The Supreme Court today struck down the federal Defense of Marriage Act (DOMA) and rejected a challenge to a lower court ruling that invalidated California’s ban on same-sex marriage, known as Proposition 8. Gregory Magarian, JD, constitutional law expert and professor of law at Washington University in St. Louis, says that the immediate effects of these decisions for same-sex couples will be profound. “The demise of DOMA means that the federal government must treat same-sex couples, legally married under state laws, just like opposite-sex married couples for purposes of federal benefits, tax status, etc,” he says. “The nullification of Proposition 8 appears to make marriage available to same-sex couples in the nation’s largest state, under a prior marriage law that Proposition 8 had purported to invalidate.”
A district judge’s decision to overturn California’s Proposition 8 ban on same-sex marriage technically puts the issue one step away from the U.S. Supreme Court. But Washington University in St. Louis experts say a final ruling may wait until other, similar cases work their way through the legal system.
Frank K. FlinnIn November, California citizens passed Proposition 8 upholding the idea that marriage is defined as and limited to the union of one man with one woman. The vote has given encouragement to many in other states who want to pass similar legislation. The United States is about to enter a period of legal upheaval on the question of marriage in the civil law, suggests Frank K. Flinn, Ph.D., adjunct professor of religious studies in Arts & Sciences. His proposal? Give marriage to the churches and let the state define civil unions.
She has argued that the institution of marriage has always been dynamic, shifting to fulfill economic needs in societies or kin groups.
Family historian Stephanie Coontz will debunk popular myths about marriage and the family in her Assembly Series/School of Law lecture, “Courting Disaster? The World Historical Transformation of Marriage.” The talk, which is free and open to the public, will be held at 11 a.m.Wednesday, February 1 in Graham Chapel.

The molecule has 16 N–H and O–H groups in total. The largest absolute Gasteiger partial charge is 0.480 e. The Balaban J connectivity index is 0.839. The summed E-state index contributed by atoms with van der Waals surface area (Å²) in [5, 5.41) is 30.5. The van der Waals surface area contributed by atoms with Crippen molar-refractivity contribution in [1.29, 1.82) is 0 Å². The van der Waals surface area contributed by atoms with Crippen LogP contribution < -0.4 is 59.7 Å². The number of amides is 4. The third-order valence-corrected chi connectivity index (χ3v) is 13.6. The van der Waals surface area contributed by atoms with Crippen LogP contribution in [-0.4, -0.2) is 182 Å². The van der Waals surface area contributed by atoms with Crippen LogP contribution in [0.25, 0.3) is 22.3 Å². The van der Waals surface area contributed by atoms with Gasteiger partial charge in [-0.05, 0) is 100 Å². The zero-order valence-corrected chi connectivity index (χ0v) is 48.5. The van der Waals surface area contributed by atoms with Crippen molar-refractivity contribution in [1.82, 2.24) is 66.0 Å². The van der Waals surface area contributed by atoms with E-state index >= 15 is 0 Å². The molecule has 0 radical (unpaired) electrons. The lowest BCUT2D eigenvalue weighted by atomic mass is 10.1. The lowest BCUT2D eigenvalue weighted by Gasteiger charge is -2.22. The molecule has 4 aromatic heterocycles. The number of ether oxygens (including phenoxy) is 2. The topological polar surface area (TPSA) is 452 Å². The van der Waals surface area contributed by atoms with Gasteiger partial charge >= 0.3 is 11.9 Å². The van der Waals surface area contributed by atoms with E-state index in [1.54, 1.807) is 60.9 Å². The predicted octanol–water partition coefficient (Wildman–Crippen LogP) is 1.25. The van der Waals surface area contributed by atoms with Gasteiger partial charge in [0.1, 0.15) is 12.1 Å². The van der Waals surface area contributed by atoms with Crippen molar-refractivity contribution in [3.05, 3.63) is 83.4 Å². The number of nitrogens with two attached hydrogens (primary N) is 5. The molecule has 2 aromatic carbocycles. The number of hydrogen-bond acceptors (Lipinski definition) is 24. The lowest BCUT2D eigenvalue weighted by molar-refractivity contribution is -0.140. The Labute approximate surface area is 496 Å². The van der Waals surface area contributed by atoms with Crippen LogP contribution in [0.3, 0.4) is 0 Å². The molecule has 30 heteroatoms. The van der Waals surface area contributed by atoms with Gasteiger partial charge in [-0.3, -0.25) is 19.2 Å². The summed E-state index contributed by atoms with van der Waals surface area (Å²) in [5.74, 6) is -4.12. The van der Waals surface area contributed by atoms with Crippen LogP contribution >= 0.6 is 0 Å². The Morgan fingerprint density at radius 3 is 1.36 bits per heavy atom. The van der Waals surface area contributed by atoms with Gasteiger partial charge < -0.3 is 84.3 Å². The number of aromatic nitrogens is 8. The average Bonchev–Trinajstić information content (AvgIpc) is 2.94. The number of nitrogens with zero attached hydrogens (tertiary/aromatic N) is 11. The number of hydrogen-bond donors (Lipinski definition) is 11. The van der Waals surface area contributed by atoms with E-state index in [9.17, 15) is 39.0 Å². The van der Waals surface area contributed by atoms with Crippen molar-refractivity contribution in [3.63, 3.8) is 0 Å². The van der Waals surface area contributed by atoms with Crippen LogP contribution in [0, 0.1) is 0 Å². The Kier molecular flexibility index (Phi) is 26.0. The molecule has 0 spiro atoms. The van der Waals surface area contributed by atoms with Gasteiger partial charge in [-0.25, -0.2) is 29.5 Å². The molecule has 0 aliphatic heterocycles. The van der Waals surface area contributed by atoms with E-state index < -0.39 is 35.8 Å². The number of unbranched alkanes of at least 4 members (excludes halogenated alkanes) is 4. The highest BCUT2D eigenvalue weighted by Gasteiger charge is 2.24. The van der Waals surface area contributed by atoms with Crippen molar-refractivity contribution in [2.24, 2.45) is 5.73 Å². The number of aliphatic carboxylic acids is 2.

When both husband and wife hold college degrees, it is the husband’s degree — and the husband’s degree alone — that typically determines whether a “power couple” will move to another city for career purposes, suggests a new study by economists at Washington University in St. Louis. The study is bad news for young women seeking gender equity in salary and career opportunities.
Promoting healthy marriages in African-American communities.The Bush Administration has introduced proposals to renew Temporary Assistance for Needy Families that include spending $1.5 billion over five years to create programs with the goal of promoting marriage, reducing divorce and creating incentives for fathers to be involved in their children’s lives. “Although controversial, President Bush’s plan to make marriage promotion an explicit element of the government’s anti-poverty policy sends an urgent call to African-American faith communities to increase and expand marriage promotion and building activities within their congregations,” says Stephanie Boddie, Ph.D., a noted community development expert and assistant professor in the George Warren Brown School of Social Work at Washington University in St. Louis. “Faith leaders in the African-American community need to be aware of the current vigorous debate about the definition, purpose, jurisdiction and future of marriage under way in the United States that is influencing federal welfare policy.”
The recent ruling by the Massachusetts Supreme Judicial Court allowing same-sex marriages relied on the state constitution’s guarantees of both individual liberty and equality to conclude that no rational basis supports the exclusion of same-sex couples from civil marriage and its benefits, according to Susan Appleton, a family law expert at Washington University in St. Louis. “Although the court took a bold step, the outcome follows unremarkably from a number of contemporary legal developments,” says Appleton, the Lemma Barkeloo & Phoebe Couzins Professor of Law.
Photo courtesy of Tom Paule PhotographyMarrying for love … and money.Becoming wealthy and creating a happy family are two key components to achieving the American Dream, but do marriage and children have any impact on your chances of becoming rich? “Marriage substantially increases a person’s likelihood of becoming affluent,” says Mark R. Rank, Ph.D., professor of social work at Washington University in St. Louis and co-author of a study out this month that looks at earnings over the course of a person’s lifetime. “Having children, however, significantly lowers the probability of becoming wealthy for all people,” Rank adds.